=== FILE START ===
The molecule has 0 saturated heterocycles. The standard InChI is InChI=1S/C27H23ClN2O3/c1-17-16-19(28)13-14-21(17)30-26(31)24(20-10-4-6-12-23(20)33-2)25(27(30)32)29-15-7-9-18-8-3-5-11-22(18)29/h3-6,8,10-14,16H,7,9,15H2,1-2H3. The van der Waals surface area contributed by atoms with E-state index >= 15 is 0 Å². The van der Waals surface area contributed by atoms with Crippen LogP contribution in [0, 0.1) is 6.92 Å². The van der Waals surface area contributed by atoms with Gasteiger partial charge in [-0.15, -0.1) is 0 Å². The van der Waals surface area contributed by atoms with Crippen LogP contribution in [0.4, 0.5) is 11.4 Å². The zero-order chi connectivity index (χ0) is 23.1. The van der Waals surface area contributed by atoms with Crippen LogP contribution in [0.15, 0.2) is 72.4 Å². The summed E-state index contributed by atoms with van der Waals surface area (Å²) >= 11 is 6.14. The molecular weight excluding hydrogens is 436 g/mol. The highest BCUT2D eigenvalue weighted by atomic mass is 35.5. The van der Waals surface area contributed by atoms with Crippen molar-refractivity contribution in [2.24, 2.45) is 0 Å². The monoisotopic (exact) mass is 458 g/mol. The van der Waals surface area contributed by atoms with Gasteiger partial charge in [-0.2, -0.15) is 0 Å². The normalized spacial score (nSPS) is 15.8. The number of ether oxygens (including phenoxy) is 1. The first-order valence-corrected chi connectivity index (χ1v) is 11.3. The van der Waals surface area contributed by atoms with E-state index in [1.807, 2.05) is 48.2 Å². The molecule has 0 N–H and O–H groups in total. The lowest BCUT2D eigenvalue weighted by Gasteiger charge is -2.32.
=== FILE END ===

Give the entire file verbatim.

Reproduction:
The molecule has 0 saturated heterocycles. The standard InChI is InChI=1S/C27H23ClN2O3/c1-17-16-19(28)13-14-21(17)30-26(31)24(20-10-4-6-12-23(20)33-2)25(27(30)32)29-15-7-9-18-8-3-5-11-22(18)29/h3-6,8,10-14,16H,7,9,15H2,1-2H3. The van der Waals surface area contributed by atoms with E-state index >= 15 is 0 Å². The van der Waals surface area contributed by atoms with Crippen LogP contribution in [0, 0.1) is 6.92 Å². The van der Waals surface area contributed by atoms with Gasteiger partial charge in [-0.15, -0.1) is 0 Å². The van der Waals surface area contributed by atoms with Crippen LogP contribution in [0.4, 0.5) is 11.4 Å². The zero-order chi connectivity index (χ0) is 23.1. The van der Waals surface area contributed by atoms with Crippen LogP contribution in [0.15, 0.2) is 72.4 Å². The summed E-state index contributed by atoms with van der Waals surface area (Å²) >= 11 is 6.14. The molecular weight excluding hydrogens is 436 g/mol. The highest BCUT2D eigenvalue weighted by atomic mass is 35.5. The van der Waals surface area contributed by atoms with Crippen molar-refractivity contribution in [2.24, 2.45) is 0 Å². The monoisotopic (exact) mass is 458 g/mol. The van der Waals surface area contributed by atoms with Gasteiger partial charge in [-0.2, -0.15) is 0 Å². The normalized spacial score (nSPS) is 15.8. The number of ether oxygens (including phenoxy) is 1. The first-order valence-corrected chi connectivity index (χ1v) is 11.3. The van der Waals surface area contributed by atoms with E-state index in [1.807, 2.05) is 48.2 Å². The molecule has 0 N–H and O–H groups in total. The lowest BCUT2D eigenvalue weighted by Gasteiger charge is -2.32.